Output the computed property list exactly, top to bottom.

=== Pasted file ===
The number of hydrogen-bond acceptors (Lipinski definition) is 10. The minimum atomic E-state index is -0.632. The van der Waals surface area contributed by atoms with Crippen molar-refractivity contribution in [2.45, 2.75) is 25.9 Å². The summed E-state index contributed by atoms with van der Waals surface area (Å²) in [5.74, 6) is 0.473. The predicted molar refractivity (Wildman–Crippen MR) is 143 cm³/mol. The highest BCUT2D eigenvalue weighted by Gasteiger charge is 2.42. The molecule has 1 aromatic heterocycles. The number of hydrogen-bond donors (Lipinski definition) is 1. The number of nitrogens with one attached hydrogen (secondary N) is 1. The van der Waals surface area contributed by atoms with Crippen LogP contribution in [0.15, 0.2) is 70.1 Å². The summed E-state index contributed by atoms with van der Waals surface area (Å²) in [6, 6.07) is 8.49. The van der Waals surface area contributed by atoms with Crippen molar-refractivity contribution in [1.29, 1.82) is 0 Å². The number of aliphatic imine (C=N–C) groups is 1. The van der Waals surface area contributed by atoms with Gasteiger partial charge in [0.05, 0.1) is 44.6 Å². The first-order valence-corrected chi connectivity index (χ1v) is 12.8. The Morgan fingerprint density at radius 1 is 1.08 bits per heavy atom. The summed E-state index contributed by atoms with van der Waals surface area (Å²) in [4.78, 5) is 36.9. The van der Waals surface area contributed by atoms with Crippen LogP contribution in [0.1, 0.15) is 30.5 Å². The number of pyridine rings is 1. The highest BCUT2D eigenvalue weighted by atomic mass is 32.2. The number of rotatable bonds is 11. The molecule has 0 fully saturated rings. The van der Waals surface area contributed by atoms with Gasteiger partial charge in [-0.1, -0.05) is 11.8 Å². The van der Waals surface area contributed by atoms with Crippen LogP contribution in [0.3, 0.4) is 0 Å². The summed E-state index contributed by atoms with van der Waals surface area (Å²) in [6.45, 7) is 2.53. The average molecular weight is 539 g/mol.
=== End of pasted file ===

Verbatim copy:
The number of hydrogen-bond acceptors (Lipinski definition) is 10. The minimum atomic E-state index is -0.632. The van der Waals surface area contributed by atoms with Crippen molar-refractivity contribution in [2.45, 2.75) is 25.9 Å². The summed E-state index contributed by atoms with van der Waals surface area (Å²) in [5.74, 6) is 0.473. The predicted molar refractivity (Wildman–Crippen MR) is 143 cm³/mol. The highest BCUT2D eigenvalue weighted by Gasteiger charge is 2.42. The molecule has 1 aromatic heterocycles. The number of hydrogen-bond donors (Lipinski definition) is 1. The number of nitrogens with one attached hydrogen (secondary N) is 1. The van der Waals surface area contributed by atoms with Crippen LogP contribution in [0.15, 0.2) is 70.1 Å². The summed E-state index contributed by atoms with van der Waals surface area (Å²) in [6, 6.07) is 8.49. The van der Waals surface area contributed by atoms with Crippen molar-refractivity contribution in [1.29, 1.82) is 0 Å². The number of aliphatic imine (C=N–C) groups is 1. The van der Waals surface area contributed by atoms with Gasteiger partial charge in [0.05, 0.1) is 44.6 Å². The first-order valence-corrected chi connectivity index (χ1v) is 12.8. The Morgan fingerprint density at radius 1 is 1.08 bits per heavy atom. The summed E-state index contributed by atoms with van der Waals surface area (Å²) in [4.78, 5) is 36.9. The van der Waals surface area contributed by atoms with Crippen LogP contribution in [0.1, 0.15) is 30.5 Å². The number of pyridine rings is 1. The highest BCUT2D eigenvalue weighted by atomic mass is 32.2. The number of rotatable bonds is 11. The molecule has 0 fully saturated rings. The van der Waals surface area contributed by atoms with Gasteiger partial charge in [-0.1, -0.05) is 11.8 Å². The van der Waals surface area contributed by atoms with Crippen LogP contribution in [0.3, 0.4) is 0 Å². The summed E-state index contributed by atoms with van der Waals surface area (Å²) in [6.45, 7) is 2.53. The average molecular weight is 539 g/mol.